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International Tax Reform News Out of D.C.

Last December 2017, as we were all preparing to break for the holidays, our President and Congress gifted us with the monumental Tax Cuts and Jobs Act of 2017 (TCJA). Not to be outdone as we approach the holiday season this year, the IRS and Treasury have been doling out several gifts to the International Tax community.

On December 13, 2018, the IRS issued the Proposed  Regulations on Section 59A Tax on Base Erosion Payments also known as BEAT. These regulations were preceded by the recent issuance of the proposed regulations for the new Section 163(j) Limitation on Deductibility of Interest Expense and proposed regulations on the application of the Foreign Tax Credit related to the changes made by TCJA. Each of these proposed regulations packages consists of several hundred pages of technical guidance perfect reading for all the free time during the holiday season.

Other smaller gifts have been doled out as well and more are still expected before the end of the year.

  • IRS issued additional FAQs related to the Section 965 Transition tax and reporting issues for 2018;
  • IRS promised guidance on the big question for individuals contemplating the Section 962 election “will the individuals be allowed the benefit of the Section 250 the 50% dividend received deduction on GILTI?”. This guidance is expected to be part of the proposed regulations for Section 250 which will address this and other Foreign Derived Intangible Income (FDII) guidance;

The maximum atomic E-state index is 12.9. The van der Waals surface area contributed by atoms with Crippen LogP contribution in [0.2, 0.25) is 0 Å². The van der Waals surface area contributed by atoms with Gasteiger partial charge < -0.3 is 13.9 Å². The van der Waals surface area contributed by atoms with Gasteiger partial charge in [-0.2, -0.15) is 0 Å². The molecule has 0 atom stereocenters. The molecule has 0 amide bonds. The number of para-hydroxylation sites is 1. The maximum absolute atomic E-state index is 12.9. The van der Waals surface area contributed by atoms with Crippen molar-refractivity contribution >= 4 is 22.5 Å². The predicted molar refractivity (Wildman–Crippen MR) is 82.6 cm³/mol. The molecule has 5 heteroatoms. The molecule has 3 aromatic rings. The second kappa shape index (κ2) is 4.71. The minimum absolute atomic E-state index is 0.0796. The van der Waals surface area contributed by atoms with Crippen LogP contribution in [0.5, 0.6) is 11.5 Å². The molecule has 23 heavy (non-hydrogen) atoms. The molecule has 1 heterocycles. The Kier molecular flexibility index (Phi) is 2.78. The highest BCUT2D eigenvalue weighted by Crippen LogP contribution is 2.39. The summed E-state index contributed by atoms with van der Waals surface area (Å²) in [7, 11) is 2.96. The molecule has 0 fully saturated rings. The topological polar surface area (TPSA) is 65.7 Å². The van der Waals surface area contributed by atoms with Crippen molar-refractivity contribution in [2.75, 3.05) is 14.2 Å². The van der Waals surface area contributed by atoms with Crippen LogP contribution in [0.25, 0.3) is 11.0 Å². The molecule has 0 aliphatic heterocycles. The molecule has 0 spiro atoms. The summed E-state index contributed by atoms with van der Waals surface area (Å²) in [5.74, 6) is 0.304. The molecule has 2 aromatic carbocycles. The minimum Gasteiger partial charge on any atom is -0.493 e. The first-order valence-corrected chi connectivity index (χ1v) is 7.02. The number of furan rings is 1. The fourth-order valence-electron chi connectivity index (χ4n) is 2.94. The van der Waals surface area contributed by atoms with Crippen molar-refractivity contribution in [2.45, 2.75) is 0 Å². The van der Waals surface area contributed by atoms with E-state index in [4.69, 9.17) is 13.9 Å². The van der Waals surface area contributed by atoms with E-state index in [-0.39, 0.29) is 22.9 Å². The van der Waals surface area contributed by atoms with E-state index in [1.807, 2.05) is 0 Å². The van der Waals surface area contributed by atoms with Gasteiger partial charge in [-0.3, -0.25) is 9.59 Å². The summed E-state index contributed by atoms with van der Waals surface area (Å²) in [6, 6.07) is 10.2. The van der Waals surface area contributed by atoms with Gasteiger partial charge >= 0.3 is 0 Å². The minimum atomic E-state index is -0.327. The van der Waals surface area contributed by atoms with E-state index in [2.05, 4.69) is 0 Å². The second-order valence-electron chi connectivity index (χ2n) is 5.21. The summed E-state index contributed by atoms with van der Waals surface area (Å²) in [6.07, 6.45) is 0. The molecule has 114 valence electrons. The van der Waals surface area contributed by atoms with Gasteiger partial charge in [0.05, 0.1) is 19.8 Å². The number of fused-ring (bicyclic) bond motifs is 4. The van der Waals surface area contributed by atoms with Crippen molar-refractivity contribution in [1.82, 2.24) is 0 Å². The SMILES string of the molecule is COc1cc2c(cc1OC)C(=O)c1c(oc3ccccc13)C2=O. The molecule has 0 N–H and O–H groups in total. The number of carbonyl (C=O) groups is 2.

• IRS also promised to give guidance on how to treat the Section 965 Previously Taxed Income (PTI) in the soon to come proposed PTI regulations;

The IRS and Treasury are still considering what authority they have to limit the impact of the what is perhaps the most vexing provision in the TCJA, the repeal of Section 958(b)(4). The repeal of this provision allowed for so-called downward attribution of ownership of foreign corporations creating unexpected CFCs with extra reporting, inclusions and other unanticipated challenges for taxpayers.

2018 was definitely a busy year for international tax reform, and it appears 2019 will be equally if not more busy!


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